{13} The issue in this appeal, however, is not whether prosecutorial misconduct occurred. The trial court found that it did, and thex*e was a sufficient evidentiary basis for the court’s findings and conclusions in that regard. The question that this Court must address is whether the misconduct formed a basis for the dismissal of charges against Defendant. We hold that it did not.

{14} The law in New Mexico recognizes that a court can dismiss criminal charges based on severe prosecutorial misconduct. See generally State v. Breit, 1996-NMSC-067, 122 N.M. 655, 930 P.2d 792. The dismissal of criminal charges for prosecutorial misconduct is an extreme sanction that should be reserved for the most severe prosecutorial transgressions. See Mathis v. State, 112 N.M. 744, 747, 819 P.2d 1302, 1305 (1991); Bartlett, 109 N.M. at 680, 789 P.2d at 628.

{15} While the conduct here was egregious, its impact on Defendant’s trials was not. Woolstenhulme did not testify in either of the trials that resulted in hung juries. With respect to Defendant’s trial, we are unable to discern any prejudice that resulted from the prosecutorial misconduct. There is no precedent in New Mexico for such a dismissal absent prejudice to the defendant. Defendant urges us to uphold the trial coxxrt, but fails to offer any legal support for the proposition that prejudice is not an essential part of the analysis. Indeed, all of the cases Defendant cites for such sanctions involve situations in which the evidence in dispute was held to be prejudicial.

{16} For example, in Bartlett, this Court expressly held that dismissal is not an available remedy for a discovery violation absent prejudice to the defendant. 109 N.M. at 680, 789 P.2d at 628. In Mathis, the prosecution failed to disclose information about the key witness/informant’s relationship with police, information similar to that at issue here. The witness in Mathis, however, was central to the case against the defendants, as the witness had arranged and personally transacted the alleged drug deals with the defendants. 112 N.M. at 745, 819 P.2d at 1303. The Court stated that “prejudice must be shown before a defendant is entitled to [dismissal].” Id. at 748, 819 P.2d at 1306; see also State v. Cordova, 1999-NMCA-144, ¶ 18, 128 N.M. 390, 993 P.2d 104 (granting the court the right to deny a dismissal motion where no prejudice existed). None of these cases support a dismissal for prosecutorial misconduct absent prejudice to the defendant.

{17} In In re Jade G., 2001-NMCA-058, ¶ 30, 130 N.M. 687, 30 P.3d 376, cert. granted, 130 N.M. 713, 30 P.3d 1147, this Court held that the trial court was without authority to dismiss a Children’s Code petition as a sanction for police misconduct because it was prelitigation misconduct subject to more tailored sanctions, such as suppression of evidence. Defendant urges us to decide that, under Jade G., because the conduct here was during litigation, the trial court had the inherent authority to dismiss the charges. However, *424the mere fact that the misconduct occurred in a courtroom setting does not justify the trial court to dismiss for prosecutorial misconduct. Woolstenhulme never testified against Defendant. We do not believe that these circumstances, in which the trial court dismissed murder charges based on prosecutorial misconduct that did not prejudice Defendant, justify the severe sanction of dismissal. Accordingly, we reverse the trial court’s dismissal on this basis.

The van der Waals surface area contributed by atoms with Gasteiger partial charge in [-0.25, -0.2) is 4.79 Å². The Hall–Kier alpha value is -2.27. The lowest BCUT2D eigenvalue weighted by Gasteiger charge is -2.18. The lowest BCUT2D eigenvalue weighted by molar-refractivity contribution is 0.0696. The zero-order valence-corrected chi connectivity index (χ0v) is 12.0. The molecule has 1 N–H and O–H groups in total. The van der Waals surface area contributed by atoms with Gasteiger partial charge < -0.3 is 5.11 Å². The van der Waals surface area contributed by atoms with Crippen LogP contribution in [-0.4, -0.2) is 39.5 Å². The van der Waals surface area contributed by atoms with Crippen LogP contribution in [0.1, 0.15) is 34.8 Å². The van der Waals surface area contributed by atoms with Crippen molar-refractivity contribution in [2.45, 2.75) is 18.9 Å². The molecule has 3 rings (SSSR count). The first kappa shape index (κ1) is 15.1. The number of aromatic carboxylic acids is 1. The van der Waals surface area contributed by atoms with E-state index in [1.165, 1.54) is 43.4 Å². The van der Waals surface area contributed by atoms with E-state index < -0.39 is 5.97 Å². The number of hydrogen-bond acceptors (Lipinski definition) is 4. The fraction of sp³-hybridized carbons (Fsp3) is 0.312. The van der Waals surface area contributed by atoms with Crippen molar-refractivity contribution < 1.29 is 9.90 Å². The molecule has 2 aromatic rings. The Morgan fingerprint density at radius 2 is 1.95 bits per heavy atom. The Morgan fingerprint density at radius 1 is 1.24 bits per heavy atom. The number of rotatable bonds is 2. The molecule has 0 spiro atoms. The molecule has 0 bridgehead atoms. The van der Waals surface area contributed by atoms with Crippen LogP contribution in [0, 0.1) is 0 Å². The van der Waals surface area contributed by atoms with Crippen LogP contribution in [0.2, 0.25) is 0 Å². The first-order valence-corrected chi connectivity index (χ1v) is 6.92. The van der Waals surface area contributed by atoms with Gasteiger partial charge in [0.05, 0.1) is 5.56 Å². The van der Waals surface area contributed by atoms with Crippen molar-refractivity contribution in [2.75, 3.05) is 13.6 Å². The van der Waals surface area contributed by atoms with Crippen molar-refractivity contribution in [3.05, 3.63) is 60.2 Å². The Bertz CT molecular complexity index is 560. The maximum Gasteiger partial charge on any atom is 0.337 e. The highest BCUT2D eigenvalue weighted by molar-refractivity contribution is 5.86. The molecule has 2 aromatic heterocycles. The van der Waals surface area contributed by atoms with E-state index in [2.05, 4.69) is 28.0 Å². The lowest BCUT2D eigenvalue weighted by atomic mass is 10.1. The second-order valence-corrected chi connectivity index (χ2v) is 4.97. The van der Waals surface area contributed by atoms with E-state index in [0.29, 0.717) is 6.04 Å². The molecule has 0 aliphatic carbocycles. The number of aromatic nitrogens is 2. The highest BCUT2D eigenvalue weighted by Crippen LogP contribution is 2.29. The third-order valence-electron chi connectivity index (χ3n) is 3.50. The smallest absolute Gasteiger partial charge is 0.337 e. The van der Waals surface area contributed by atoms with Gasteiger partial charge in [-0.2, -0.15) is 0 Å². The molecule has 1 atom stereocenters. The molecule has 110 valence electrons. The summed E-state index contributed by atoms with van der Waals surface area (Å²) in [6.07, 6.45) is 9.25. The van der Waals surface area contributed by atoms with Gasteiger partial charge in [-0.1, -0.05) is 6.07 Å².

B. Multiple Retrials

{18} We note at the outset that a dismissal after a second mistrial based on a hung jury may infringe on prosecutorial discretion, and we do not encourage trial courts to decide whether the State may retry a defendant after mistrial unless retrial will present a clear violation of principles of fundamental fairness and be contrary to the interests of justice. “[I]t is the duty of the district attorney, not the court, to engage in prosecutorial discretion with respect to charging individuals for the commission of crimes.” State v. Bonilla, 1999-NMCA-096, ¶ 12, 127 N.M. 566, 985 P.2d 168. We recognize the broad discretion of the prosecutor. See Brule, 1999-NMSC-026, ¶ 14, 127 N.M. 368, 981 P.2d 782; State v. Estrada, 2001-NMCA-034, ¶ 10, 130 N.M. 358, 24 P.3d 793, cert. denied, 130 N.M. 459, 26 P.3d 103.